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DEFINITION of 'Dow Jones Industrial Average (DJIA) Yield'

The aggregate dividend yield on the 30 stocks that make up the Dow Jones Industrial Average. The DJIA yield is calculated by adding the dividends of all 30 component stocks, dividing the result by the price-weighted DJIA index value and factoring in the Dow multiplier. Generally, the DJIA yield is used as a trading indicator by investors, as yields below 3\% are considered a selling signal and yields above 6\% are considered a buying signal.

BREAKING DOWN 'Dow Jones Industrial Average (DJIA) Yield'

The trading indicator function of the DJIA yield has not held form in the most recent bull market period, as the DJIA Yield has remained below 3% since the early 1990s.

The gradual downtrend in yields found in the DJIA tends to reflect the change in company mix. The DJIA is no longer a purely industrial index; today's DJIA contains healthcare, technology and financial companies, which traditionally pay lower dividend rates than mature, industrial-based stocks.

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  1. Where can I find all of the stocks in the Dow Jones Industrial Average?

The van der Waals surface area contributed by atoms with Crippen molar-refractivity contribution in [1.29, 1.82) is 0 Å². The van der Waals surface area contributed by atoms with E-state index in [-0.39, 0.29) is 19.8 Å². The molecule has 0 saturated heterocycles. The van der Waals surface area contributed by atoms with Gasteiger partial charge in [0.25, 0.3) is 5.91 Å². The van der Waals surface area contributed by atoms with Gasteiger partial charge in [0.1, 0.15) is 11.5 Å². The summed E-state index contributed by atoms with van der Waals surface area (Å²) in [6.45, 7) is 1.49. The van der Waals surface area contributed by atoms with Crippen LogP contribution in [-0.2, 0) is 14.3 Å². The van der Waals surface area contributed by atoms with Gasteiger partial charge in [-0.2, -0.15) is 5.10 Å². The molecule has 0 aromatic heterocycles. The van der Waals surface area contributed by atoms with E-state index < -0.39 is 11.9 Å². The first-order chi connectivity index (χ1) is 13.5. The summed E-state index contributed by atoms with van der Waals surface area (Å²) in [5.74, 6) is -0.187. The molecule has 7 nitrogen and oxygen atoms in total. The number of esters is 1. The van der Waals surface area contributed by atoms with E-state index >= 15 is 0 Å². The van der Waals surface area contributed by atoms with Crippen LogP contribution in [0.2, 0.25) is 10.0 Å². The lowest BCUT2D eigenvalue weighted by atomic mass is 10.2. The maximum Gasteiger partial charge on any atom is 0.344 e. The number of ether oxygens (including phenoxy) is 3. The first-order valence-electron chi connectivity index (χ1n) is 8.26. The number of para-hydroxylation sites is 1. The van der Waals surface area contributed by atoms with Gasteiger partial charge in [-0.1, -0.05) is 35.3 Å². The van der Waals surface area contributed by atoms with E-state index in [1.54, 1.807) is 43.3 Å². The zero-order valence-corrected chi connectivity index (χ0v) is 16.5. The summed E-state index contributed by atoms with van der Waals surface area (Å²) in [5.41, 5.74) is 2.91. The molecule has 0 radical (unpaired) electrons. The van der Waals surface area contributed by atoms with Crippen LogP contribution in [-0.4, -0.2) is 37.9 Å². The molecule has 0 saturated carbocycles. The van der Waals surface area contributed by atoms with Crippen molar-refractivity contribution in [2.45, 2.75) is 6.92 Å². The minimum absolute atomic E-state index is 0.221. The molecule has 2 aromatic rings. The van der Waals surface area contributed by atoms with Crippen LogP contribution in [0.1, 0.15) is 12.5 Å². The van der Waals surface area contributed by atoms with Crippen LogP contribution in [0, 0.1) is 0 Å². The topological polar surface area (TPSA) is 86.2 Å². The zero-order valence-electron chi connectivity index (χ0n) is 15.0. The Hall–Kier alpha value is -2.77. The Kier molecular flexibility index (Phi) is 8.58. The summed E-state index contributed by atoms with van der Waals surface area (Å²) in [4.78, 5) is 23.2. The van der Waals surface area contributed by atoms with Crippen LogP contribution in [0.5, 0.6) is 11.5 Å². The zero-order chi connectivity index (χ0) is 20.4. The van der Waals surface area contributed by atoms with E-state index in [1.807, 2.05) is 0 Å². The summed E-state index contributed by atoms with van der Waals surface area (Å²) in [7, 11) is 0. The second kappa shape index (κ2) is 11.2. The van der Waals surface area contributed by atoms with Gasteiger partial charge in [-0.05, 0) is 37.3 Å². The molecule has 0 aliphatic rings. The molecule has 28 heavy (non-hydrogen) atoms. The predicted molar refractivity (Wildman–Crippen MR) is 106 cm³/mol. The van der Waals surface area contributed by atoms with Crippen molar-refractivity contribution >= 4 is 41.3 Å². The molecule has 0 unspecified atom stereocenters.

The best place to find a list of all thirty stocks included in the Dow Jones Industrial Average (DJIA) is the "Historical ... Read Answer >>
  2. What does the Dow Jones Industrial Average measure?

    The Dow Jones Industrial Average (DJIA) is a price-weighted index that measures the daily price movements of 30 large American ... Read Answer >>
  3. How many components are listed on the Dow Jones Industrial Average?

    Learn how many components comprise the Dow Jones Industrial Average and understand the stock index's origins and how it is ... Read Answer >>
  4. What is the difference between the Dow and the Nasdaq?

    The Dow refers to the Dow Jones Industrial Average (DJIA) index, while the Nasdaq refers to the Nasdaq Composite Index Read Answer >>
  5. Why is the Dow Jones Industrial Average (DJIA) price weighted?

    Learn how the Dow Jones Industrial Average has told the story of the broad market through its simple, price-weighted calculation ... Read Answer >>
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